Meanwhile, the rise in the cost of living is pushing up salaries. It is proving challenging to attract chartered quantity surveyors and project managers from one consultancy to another, similar firm. Instead, we are seeing a rise in counter-offers due to the lack of quality candidates in the market.
Despite this shortage of active candidates, the consultancy market is the more fluid part of professional services recruitment in construction. The reason is that, as developers run ever-tighter budgets, outsourcing to consultancy teams can be a more cost-effective option.
Although the market has constricted, we are still seeing movement from those seeking higher salaries or career development. The challenge for us as recruiters is to secure more tempting opportunities, such as client-side and developer-led roles.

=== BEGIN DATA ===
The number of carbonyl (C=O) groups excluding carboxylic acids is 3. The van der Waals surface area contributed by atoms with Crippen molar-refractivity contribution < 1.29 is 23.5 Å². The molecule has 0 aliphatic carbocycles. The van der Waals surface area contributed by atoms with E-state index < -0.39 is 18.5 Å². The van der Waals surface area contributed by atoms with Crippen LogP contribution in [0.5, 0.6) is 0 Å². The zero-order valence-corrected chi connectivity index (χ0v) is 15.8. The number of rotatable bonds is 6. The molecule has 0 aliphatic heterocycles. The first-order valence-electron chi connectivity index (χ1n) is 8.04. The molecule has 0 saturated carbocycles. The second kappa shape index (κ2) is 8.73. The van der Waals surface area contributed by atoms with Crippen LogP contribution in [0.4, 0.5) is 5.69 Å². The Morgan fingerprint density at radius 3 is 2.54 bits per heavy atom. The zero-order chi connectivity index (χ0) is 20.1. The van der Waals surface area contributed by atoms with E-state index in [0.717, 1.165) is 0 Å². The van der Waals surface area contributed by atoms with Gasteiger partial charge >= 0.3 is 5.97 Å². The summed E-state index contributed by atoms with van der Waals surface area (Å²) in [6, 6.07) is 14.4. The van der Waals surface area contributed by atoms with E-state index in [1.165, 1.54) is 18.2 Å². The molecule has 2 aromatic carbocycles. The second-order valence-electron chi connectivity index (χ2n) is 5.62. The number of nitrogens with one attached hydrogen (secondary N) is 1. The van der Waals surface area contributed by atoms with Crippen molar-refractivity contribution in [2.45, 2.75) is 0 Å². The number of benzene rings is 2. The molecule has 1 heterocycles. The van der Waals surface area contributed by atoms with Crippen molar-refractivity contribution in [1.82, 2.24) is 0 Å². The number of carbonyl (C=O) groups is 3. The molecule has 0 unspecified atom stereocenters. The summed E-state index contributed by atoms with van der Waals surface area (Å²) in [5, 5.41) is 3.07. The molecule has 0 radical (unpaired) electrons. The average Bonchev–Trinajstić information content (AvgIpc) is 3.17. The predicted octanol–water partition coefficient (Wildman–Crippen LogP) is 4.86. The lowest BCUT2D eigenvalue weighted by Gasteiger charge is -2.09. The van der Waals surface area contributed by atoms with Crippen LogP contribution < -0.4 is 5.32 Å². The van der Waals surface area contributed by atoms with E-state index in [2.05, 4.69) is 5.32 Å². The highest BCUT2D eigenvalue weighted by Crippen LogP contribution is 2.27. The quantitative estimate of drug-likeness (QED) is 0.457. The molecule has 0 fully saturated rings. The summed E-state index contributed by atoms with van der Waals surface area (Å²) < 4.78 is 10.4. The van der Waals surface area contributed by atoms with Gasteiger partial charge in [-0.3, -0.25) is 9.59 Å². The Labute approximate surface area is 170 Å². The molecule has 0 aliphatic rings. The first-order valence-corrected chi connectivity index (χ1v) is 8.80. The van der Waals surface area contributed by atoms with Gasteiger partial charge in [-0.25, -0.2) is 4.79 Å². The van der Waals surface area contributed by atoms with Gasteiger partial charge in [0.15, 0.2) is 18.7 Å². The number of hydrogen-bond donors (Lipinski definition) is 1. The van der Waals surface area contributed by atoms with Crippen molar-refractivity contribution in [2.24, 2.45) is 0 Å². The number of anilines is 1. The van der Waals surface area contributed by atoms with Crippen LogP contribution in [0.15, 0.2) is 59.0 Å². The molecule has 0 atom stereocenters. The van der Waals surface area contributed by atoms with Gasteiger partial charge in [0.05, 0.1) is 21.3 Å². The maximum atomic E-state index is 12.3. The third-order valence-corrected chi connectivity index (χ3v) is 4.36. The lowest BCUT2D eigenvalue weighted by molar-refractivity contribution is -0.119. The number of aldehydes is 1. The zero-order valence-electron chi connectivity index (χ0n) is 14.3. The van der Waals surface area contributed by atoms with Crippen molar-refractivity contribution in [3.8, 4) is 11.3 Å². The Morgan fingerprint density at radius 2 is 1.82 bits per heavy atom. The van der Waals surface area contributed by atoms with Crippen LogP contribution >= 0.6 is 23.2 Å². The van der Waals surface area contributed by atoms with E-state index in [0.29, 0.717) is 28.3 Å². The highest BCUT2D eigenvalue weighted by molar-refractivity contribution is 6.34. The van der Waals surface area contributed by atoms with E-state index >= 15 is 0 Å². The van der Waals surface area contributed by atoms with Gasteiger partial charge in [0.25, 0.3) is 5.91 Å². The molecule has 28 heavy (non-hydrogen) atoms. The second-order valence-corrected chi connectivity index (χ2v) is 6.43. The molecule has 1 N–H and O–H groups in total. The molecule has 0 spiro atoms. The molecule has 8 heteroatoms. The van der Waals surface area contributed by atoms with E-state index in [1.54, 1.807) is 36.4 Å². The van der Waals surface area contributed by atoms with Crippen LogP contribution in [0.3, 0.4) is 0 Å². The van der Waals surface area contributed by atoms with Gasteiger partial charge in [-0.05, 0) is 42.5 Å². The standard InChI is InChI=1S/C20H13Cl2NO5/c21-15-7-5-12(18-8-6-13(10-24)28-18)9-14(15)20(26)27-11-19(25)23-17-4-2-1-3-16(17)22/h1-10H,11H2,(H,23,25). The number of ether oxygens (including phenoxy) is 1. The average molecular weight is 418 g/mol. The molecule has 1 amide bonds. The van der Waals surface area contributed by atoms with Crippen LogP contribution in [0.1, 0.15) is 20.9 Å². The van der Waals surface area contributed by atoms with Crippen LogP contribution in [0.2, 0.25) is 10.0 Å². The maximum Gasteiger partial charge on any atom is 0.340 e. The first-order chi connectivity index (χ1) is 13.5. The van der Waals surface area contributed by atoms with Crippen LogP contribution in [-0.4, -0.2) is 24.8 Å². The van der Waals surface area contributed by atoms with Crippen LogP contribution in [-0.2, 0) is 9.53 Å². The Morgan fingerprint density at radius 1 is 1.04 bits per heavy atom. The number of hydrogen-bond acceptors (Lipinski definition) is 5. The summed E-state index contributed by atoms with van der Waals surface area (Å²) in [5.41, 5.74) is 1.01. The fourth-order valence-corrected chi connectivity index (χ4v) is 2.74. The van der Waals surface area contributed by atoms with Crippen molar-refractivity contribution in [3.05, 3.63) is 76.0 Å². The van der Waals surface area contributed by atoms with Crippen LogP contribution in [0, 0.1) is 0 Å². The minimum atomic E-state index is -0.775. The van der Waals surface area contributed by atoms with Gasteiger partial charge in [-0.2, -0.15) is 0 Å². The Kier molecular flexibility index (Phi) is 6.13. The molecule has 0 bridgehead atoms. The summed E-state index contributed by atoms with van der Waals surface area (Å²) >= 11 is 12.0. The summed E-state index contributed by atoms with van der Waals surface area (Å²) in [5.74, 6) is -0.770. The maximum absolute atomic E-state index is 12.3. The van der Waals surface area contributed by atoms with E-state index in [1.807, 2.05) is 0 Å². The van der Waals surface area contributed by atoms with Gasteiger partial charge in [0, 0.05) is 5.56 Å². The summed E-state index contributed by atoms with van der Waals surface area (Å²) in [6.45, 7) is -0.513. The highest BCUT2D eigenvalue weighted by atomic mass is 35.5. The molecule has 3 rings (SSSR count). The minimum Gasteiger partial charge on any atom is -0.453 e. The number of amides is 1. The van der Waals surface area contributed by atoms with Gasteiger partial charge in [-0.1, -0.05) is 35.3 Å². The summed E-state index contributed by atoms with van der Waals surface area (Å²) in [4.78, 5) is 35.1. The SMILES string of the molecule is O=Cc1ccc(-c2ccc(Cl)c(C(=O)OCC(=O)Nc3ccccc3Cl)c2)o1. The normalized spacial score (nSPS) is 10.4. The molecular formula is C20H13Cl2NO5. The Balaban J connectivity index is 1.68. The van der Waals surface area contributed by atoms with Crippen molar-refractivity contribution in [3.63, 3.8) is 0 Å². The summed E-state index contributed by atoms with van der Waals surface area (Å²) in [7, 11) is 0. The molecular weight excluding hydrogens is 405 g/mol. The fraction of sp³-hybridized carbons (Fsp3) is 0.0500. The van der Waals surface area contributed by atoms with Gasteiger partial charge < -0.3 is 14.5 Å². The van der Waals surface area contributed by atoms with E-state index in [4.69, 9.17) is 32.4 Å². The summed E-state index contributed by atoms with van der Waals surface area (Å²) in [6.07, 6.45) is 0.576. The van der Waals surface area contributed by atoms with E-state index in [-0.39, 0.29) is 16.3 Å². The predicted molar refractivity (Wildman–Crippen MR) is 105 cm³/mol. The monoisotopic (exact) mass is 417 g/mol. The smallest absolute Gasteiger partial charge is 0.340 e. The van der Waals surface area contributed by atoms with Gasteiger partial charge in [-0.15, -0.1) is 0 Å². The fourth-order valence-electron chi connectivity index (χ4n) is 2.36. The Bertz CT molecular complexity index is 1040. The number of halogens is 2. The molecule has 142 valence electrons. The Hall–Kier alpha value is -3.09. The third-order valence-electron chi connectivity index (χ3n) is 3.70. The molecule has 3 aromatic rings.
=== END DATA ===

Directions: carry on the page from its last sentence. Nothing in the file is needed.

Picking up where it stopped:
We should bear in mind that the market will recover, though. If interest rates continue to level out, as is expected this year, investors will feel confident about buying assets at a reasonable price, and we should see the market stabilise.
In the meantime, we can expect to see industry movement and significant changes such as insolvencies, cancellation of projects, or new work practices emerge.
As a recruiter, Madison Berkeley is seeing these changes manifest in new roles and job development in certain areas of professional service.
For instance, we have seen the emergence of the head or director of construction role, sometimes also referred to as a contracts director. These roles are still relatively new to some organisations, especially smaller businesses; but the demand is there.
The reason for this growth comes from a need to protect budgets and deal with the increasing costs of ground-up developments. The cost of materials has ballooned in recent years, for example, presenting challenges for budgets and completion dates.